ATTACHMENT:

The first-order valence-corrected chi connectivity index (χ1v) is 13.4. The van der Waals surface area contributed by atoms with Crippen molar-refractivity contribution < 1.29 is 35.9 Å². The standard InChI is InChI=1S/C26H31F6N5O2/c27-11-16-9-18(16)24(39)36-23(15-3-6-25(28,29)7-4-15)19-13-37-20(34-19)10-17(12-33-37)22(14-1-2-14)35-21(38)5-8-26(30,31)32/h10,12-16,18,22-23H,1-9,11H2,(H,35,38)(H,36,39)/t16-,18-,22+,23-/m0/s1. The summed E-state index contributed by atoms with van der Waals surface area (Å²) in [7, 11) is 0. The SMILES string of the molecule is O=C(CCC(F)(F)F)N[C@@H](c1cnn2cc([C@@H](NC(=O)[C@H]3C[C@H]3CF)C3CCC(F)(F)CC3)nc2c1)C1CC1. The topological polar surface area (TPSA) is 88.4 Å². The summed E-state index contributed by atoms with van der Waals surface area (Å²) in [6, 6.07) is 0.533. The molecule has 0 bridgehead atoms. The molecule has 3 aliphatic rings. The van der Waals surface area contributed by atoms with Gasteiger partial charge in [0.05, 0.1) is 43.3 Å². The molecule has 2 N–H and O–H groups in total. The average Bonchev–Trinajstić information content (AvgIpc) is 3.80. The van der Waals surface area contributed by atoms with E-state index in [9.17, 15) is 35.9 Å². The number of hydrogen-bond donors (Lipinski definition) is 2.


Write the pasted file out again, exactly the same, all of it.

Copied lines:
The first-order valence-corrected chi connectivity index (χ1v) is 13.4. The van der Waals surface area contributed by atoms with Crippen molar-refractivity contribution < 1.29 is 35.9 Å². The standard InChI is InChI=1S/C26H31F6N5O2/c27-11-16-9-18(16)24(39)36-23(15-3-6-25(28,29)7-4-15)19-13-37-20(34-19)10-17(12-33-37)22(14-1-2-14)35-21(38)5-8-26(30,31)32/h10,12-16,18,22-23H,1-9,11H2,(H,35,38)(H,36,39)/t16-,18-,22+,23-/m0/s1. The summed E-state index contributed by atoms with van der Waals surface area (Å²) in [7, 11) is 0. The SMILES string of the molecule is O=C(CCC(F)(F)F)N[C@@H](c1cnn2cc([C@@H](NC(=O)[C@H]3C[C@H]3CF)C3CCC(F)(F)CC3)nc2c1)C1CC1. The topological polar surface area (TPSA) is 88.4 Å². The summed E-state index contributed by atoms with van der Waals surface area (Å²) in [6, 6.07) is 0.533. The molecule has 0 bridgehead atoms. The molecule has 3 aliphatic rings. The van der Waals surface area contributed by atoms with Gasteiger partial charge in [0.05, 0.1) is 43.3 Å². The molecule has 2 N–H and O–H groups in total. The average Bonchev–Trinajstić information content (AvgIpc) is 3.80. The van der Waals surface area contributed by atoms with E-state index in [9.17, 15) is 35.9 Å². The number of hydrogen-bond donors (Lipinski definition) is 2.